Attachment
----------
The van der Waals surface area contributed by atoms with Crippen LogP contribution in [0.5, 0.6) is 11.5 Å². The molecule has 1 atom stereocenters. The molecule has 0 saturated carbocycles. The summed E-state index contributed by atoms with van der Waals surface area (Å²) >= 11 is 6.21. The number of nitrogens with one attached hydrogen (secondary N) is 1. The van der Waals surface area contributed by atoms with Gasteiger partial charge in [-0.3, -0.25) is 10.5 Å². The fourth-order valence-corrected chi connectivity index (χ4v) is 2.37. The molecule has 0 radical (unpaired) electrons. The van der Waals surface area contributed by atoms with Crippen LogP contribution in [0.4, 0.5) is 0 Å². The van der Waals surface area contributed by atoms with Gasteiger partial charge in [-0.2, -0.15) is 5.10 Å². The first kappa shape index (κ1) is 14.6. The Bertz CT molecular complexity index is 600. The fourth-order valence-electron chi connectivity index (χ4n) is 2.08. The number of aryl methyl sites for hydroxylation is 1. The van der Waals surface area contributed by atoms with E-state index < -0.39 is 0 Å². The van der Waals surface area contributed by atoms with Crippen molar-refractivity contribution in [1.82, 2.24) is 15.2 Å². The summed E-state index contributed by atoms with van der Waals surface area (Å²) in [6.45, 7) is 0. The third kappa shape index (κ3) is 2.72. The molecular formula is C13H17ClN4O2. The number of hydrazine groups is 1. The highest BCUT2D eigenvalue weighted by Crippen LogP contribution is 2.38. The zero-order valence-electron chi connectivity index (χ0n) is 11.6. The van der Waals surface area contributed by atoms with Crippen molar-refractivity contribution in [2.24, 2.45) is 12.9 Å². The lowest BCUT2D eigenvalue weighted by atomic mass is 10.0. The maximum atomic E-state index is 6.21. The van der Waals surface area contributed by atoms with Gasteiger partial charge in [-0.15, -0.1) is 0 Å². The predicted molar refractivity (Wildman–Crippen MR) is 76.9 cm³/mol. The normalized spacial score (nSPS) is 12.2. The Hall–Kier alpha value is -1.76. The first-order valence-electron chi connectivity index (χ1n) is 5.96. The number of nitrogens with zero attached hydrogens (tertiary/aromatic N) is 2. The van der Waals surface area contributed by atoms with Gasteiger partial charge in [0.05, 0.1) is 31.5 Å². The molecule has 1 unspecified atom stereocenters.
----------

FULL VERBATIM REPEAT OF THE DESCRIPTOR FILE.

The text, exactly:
The van der Waals surface area contributed by atoms with Crippen LogP contribution in [0.5, 0.6) is 11.5 Å². The molecule has 1 atom stereocenters. The molecule has 0 saturated carbocycles. The summed E-state index contributed by atoms with van der Waals surface area (Å²) >= 11 is 6.21. The number of nitrogens with one attached hydrogen (secondary N) is 1. The van der Waals surface area contributed by atoms with Gasteiger partial charge in [-0.3, -0.25) is 10.5 Å². The fourth-order valence-corrected chi connectivity index (χ4v) is 2.37. The molecule has 0 radical (unpaired) electrons. The van der Waals surface area contributed by atoms with Crippen LogP contribution in [0.4, 0.5) is 0 Å². The van der Waals surface area contributed by atoms with Gasteiger partial charge in [-0.2, -0.15) is 5.10 Å². The first kappa shape index (κ1) is 14.6. The Bertz CT molecular complexity index is 600. The fourth-order valence-electron chi connectivity index (χ4n) is 2.08. The number of aryl methyl sites for hydroxylation is 1. The van der Waals surface area contributed by atoms with E-state index < -0.39 is 0 Å². The van der Waals surface area contributed by atoms with Crippen molar-refractivity contribution in [1.82, 2.24) is 15.2 Å². The summed E-state index contributed by atoms with van der Waals surface area (Å²) in [6.45, 7) is 0. The third kappa shape index (κ3) is 2.72. The molecular formula is C13H17ClN4O2. The number of hydrazine groups is 1. The highest BCUT2D eigenvalue weighted by Crippen LogP contribution is 2.38. The zero-order valence-electron chi connectivity index (χ0n) is 11.6. The van der Waals surface area contributed by atoms with Crippen molar-refractivity contribution in [2.24, 2.45) is 12.9 Å². The lowest BCUT2D eigenvalue weighted by atomic mass is 10.0. The maximum atomic E-state index is 6.21. The van der Waals surface area contributed by atoms with Gasteiger partial charge in [-0.15, -0.1) is 0 Å². The predicted molar refractivity (Wildman–Crippen MR) is 76.9 cm³/mol. The normalized spacial score (nSPS) is 12.2. The Hall–Kier alpha value is -1.76. The first-order valence-electron chi connectivity index (χ1n) is 5.96. The number of nitrogens with zero attached hydrogens (tertiary/aromatic N) is 2. The van der Waals surface area contributed by atoms with Gasteiger partial charge in [0.05, 0.1) is 31.5 Å². The molecule has 1 unspecified atom stereocenters.